human and nature have instrumental value Any action is based on
one’s personal wealth
• Ecofeminism: A pluralistic, nonhierarchical relationship philosophy that
suggest that humans could reconceive themselves to nature in a nondominating way.
Responsibilities toward environment
• Corporations: it is good business for a corporation
to be perceived by the public as environmentally
responsible, indeed as a leader in finding creative
solutions. This is true of corporations of all sizes.
• Government: Technology Assessment, Incentives,
Taxes. Government laws and regulations are
understandably the lightning rod in environmental
controversies.
• Market Mechanisms: Internalizing Costs
• Communities: Preventing Natural Disasters
conserve natural resources and beauty for future
generations.
Sets of measures communities can
take to avert or mitigate disasters.
1.Defensive measures consists of restrictions or requirements
imposed on human habitat. For instance, homes should not be
built in floodplains, homes in prairie country should have tornado
shelters, hillsides should be stabilized to prevent landslides,
structures should be able to withstand earthquakes and heavy
weather, roof coverings should be made from nonflammable
materials, and roof overhangs should be fashioned so flying
embers will not be trapped.
2.Strengthening the lifelines for essential utilities such as water
(especially for fire fighting) and electricity.
3.Encompasses special-purpose defensive structures that would
include dams, dikes, breakwaters, avalanche barriers, and means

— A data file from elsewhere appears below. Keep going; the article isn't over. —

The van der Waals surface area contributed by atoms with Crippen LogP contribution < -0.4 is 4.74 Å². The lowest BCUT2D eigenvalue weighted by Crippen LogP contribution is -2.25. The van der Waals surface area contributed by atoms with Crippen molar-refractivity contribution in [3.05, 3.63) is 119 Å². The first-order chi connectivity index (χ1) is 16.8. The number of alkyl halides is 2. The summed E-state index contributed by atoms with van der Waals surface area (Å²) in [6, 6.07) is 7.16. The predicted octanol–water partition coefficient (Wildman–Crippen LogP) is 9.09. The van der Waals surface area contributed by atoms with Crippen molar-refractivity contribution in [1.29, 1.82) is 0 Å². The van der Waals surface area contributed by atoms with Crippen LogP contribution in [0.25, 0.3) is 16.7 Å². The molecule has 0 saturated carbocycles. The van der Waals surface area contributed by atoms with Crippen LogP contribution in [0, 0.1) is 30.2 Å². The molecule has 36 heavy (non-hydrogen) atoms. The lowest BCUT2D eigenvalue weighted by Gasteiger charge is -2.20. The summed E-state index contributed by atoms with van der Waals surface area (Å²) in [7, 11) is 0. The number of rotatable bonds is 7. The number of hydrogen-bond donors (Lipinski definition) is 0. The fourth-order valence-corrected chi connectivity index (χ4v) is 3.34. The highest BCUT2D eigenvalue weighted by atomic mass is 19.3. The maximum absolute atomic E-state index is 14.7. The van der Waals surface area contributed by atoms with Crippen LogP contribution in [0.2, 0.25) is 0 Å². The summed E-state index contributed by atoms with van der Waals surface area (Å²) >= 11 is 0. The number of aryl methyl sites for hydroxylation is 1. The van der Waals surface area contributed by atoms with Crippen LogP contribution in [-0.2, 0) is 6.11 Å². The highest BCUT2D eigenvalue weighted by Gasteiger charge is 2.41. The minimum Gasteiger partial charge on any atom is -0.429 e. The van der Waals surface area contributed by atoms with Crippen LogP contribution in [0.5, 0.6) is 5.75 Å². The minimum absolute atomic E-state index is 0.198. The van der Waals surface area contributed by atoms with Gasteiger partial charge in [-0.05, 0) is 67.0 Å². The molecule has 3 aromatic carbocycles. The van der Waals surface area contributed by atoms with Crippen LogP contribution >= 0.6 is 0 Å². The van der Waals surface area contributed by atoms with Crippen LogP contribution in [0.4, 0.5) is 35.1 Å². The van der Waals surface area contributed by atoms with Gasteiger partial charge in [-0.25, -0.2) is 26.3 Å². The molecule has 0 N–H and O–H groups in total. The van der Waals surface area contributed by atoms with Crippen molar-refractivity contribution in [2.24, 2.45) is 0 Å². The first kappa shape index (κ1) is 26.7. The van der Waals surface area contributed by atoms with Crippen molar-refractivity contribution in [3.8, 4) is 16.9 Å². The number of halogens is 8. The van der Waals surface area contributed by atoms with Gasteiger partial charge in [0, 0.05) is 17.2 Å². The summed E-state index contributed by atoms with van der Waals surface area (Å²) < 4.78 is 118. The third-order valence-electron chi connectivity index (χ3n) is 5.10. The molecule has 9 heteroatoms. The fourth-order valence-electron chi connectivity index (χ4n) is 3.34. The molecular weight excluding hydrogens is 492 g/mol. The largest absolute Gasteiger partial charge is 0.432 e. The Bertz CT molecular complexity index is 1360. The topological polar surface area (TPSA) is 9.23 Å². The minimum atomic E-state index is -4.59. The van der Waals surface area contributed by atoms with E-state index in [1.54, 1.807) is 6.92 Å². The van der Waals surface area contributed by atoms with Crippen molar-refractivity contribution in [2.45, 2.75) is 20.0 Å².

to keep floodwaters from damaging low-lying sewage plants
placed where gravity will take a community’s effluents.
4.Assure safe exits in the form of roads and passages designed as
escape routes, structures designated as emergency shelters,
adequate clinical facilities, and agreements with neighboring
communities for sharing resources in emergencies.
Environmental ethics.
1. Human-Centered Ethics: Environmental ethics focuses
exclusively on the benefits of the natural environment to humans
and the threats to human beings presented by the destruction of
nature.
2. Sentient-Centered Ethics: One version of nature-centered ethics
recognizes all sentient animals as having natural worth, so that the
right action maximizes goodness for all affected to sentient
animals as well as humans.
3. Biometric Ethics: A life-centered ethics regards all living
organisms as having inherent worth. All organisms share these
natural tendencies to survive and develop, and hence
dependability requires that we confirm the inherent worth of all life.
4. Religious Perspectives: Each world religion reflects the diversity
of outlooks of its members, and the same is true concerning
environmental attitudes. Asian religions emphasize images of unity
How to reduce air pollution
• Conserve energy – remember to turn off lights,
computers, and electric appliances when not in use.
• Use energy efficient light bulbs and appliances.
• Participate in your local utility’s energy conservation
programs.
• Limit driving by using public transportation.
• Combine shopping for fewer trips.
• Keep your automobile well tuned and maintained.
• Follow the manufacturer’s instructions on routine
maintenance, such as changing the oil and filters.
• Avoid excessive using of your automobile.
• Use electric cars.
• Be careful not to spill gasoline when filling up your car or
gasoline powered Run dishwashers and clothes washers
only when full.
• Choose environmentally friendly cleaners.
• Use water-based or solvent free paints whenever
• and garden chemicals to prevent volatile organic
compounds from evaporating into the air.
• Purchase and use low-polluting engines.
• Be Believer for emission reductions from power plants
and more strict oil and filters.